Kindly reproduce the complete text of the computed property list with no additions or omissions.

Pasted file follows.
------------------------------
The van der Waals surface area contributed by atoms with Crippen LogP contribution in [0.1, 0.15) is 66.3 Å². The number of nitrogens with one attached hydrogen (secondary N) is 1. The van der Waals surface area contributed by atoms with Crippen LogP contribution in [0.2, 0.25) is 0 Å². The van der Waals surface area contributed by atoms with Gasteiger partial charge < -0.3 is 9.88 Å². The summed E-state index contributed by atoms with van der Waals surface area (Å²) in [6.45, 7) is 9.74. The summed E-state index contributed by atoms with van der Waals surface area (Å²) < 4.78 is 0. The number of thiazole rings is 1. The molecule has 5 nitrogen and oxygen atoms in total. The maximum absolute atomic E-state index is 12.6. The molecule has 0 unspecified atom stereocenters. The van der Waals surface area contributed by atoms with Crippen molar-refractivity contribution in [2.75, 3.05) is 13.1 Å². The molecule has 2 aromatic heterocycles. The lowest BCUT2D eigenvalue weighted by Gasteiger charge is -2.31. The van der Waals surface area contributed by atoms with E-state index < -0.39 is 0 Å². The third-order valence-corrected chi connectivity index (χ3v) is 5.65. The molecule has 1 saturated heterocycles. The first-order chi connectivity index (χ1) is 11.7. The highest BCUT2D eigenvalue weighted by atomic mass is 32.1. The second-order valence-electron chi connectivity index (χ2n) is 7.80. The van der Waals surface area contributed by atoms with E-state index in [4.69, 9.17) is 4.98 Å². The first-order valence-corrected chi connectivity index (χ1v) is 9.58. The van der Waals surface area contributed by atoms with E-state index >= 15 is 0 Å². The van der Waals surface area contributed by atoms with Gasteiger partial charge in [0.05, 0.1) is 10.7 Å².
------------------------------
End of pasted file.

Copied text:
The van der Waals surface area contributed by atoms with Crippen LogP contribution in [0.1, 0.15) is 66.3 Å². The number of nitrogens with one attached hydrogen (secondary N) is 1. The van der Waals surface area contributed by atoms with Crippen LogP contribution in [0.2, 0.25) is 0 Å². The van der Waals surface area contributed by atoms with Gasteiger partial charge < -0.3 is 9.88 Å². The summed E-state index contributed by atoms with van der Waals surface area (Å²) in [6.45, 7) is 9.74. The summed E-state index contributed by atoms with van der Waals surface area (Å²) < 4.78 is 0. The number of thiazole rings is 1. The molecule has 5 nitrogen and oxygen atoms in total. The maximum absolute atomic E-state index is 12.6. The molecule has 0 unspecified atom stereocenters. The van der Waals surface area contributed by atoms with Crippen molar-refractivity contribution in [2.75, 3.05) is 13.1 Å². The molecule has 2 aromatic heterocycles. The lowest BCUT2D eigenvalue weighted by Gasteiger charge is -2.31. The van der Waals surface area contributed by atoms with E-state index < -0.39 is 0 Å². The third-order valence-corrected chi connectivity index (χ3v) is 5.65. The molecule has 1 saturated heterocycles. The first-order chi connectivity index (χ1) is 11.7. The highest BCUT2D eigenvalue weighted by atomic mass is 32.1. The second-order valence-electron chi connectivity index (χ2n) is 7.80. The van der Waals surface area contributed by atoms with E-state index in [4.69, 9.17) is 4.98 Å². The first-order valence-corrected chi connectivity index (χ1v) is 9.58. The van der Waals surface area contributed by atoms with E-state index >= 15 is 0 Å². The van der Waals surface area contributed by atoms with Gasteiger partial charge in [0.05, 0.1) is 10.7 Å².